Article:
A brief note on a Saturday.

Soft-shell crab BLT at Lecosho

My summer outfits are very Margaret Howell inspired.
Apologies for being a berk and wearing my hat indoors.

Hello, folks.  A couple of things:
  1. Thank you to everyone who commented in the last few posts, I'm sorry I haven't had a chance to reply to comments (I do read them!) and I wanted to say that I appreciate everyone stopping by. I've been extremely busy with work and all the unfortunate things associated with graduate school - which leads me to my second thing...
  2. I'll be heading to Boulder, Colorado for an entire week starting Monday for a workshop. It's one of those trips that isn't going to be fun because there's going to be lots of work (A LOT!) and it's absolute shite weather in Boulder (85 degrees! Thunderstorms!). I'll be stuck in lectures from 8am to 5pm and I'm sure I'll be dog knackered at the end of the day, but I wanted to solicit some advice on places to visit and eat in Boulder. Any recommendations are most welcomed. 
  3. Lastly, the sun finally came out today. So after lunch at Lecosho (can't speak highly enough of this place) I managed to try on some new Isabel Marant pieces today at Totokaelo (the Idea jacket, the Istan jacket and some tops). Just a heads up, the jackets ran big, were unlined (hence ultra scratchy) and fit really funny. Also, the size zeros were humongous, so unless you're 9 feet tall and sized like a football player, the jackets would look more like a carpet bag than an actual... jacket?
I have some really interesting posts I've been meaning to write up over the next few weeks. I just need to stop procrastinating and getting around to it. In the meantime, I hope you enjoy the rest of the week.

Protecting your clothing investments


I have a confession: last week, before I went off the edge of a cliff and decided to rant about my mid-year wardrobe assessment, I bought exactly two pairs of shoes which culminated in my actually falling off the edge of aforementioned cliff. The shoes I bought were another pair of Dieppa Restrepo Calis in black (from Totokaelo on sale), and the gorgeous Hope Chy Boots per Mommy Style. In effect, I got rid of two other pairs of shoes and a bunch of clothes at the consignment store which sort of covered a meagre fraction of the new shoes. Not that it's any excuse, but I think we shall move beyond this and resume shoe shopping only next year, no?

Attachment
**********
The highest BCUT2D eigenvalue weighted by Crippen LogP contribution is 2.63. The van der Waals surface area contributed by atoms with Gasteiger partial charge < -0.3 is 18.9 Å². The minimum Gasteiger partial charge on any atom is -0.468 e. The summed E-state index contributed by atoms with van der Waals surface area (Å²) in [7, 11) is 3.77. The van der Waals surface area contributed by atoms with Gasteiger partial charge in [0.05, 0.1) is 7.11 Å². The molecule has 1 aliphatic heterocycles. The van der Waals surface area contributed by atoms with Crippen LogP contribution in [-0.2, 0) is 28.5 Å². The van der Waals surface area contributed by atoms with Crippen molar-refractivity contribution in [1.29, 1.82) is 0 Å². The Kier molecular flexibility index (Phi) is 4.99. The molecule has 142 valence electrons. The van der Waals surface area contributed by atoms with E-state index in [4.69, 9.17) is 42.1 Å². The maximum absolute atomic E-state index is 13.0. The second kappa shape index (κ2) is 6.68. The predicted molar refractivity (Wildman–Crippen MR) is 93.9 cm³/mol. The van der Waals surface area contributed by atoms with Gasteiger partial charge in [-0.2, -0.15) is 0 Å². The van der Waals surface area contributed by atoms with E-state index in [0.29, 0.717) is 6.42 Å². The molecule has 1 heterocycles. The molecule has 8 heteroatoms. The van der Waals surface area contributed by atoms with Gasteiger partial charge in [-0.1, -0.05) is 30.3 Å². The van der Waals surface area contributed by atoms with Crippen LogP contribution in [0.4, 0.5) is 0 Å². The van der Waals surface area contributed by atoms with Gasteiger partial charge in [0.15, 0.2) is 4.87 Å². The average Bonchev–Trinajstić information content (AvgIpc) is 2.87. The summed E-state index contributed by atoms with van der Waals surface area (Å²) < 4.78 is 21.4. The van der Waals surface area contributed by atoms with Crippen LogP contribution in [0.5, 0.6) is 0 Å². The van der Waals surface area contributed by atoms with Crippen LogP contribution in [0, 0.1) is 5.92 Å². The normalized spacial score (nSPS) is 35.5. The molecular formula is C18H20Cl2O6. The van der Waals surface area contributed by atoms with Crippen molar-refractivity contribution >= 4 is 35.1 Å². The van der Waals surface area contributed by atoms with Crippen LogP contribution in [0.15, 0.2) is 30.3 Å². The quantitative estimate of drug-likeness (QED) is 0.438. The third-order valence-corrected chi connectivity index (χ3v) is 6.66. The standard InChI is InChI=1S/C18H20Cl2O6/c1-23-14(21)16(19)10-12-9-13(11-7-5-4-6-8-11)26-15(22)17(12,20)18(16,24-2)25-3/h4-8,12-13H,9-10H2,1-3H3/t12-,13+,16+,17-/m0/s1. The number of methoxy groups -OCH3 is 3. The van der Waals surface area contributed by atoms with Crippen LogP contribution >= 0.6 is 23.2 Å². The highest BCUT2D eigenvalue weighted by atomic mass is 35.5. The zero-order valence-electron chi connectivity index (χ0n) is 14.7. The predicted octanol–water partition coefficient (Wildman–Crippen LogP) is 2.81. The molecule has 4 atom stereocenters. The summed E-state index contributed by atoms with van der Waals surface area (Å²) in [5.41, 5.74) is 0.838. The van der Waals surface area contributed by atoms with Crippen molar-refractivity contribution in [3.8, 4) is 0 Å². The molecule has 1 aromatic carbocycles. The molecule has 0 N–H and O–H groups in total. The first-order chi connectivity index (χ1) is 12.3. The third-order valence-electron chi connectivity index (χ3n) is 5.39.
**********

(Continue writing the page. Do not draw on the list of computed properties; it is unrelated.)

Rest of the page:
Leather and wool are my downfall when it comes to shopping for clothes, and those are the only things I am willing to pay premium price for. I don't particularly like silk and linen, which I find really difficult to care for and while I try to buy organic cotton whenever possible, but I don't really get frustrated if I don't. I am however a little embarrass to admit that I'm rather fond of quick-drying polyester and the whole cotton/poly/tencel blend is a life-saver when traveling.

Anyhoo, over the last few years, ever since I was old enough to buy my own clothes, I have realized that part of making your wardrobe investments worthwhile is learning how to take care of your prized possessions. People write about investing in quality and choosing well-fitting clothes but no one really talks about how to make those purchases last such that your cost per wear actually amounts to something. It surprises me that most people don't really know or care about the right way to treat their clothes e.g. hanging heavy sweaters, not using shoe trees or dry cleaning cashmere etc.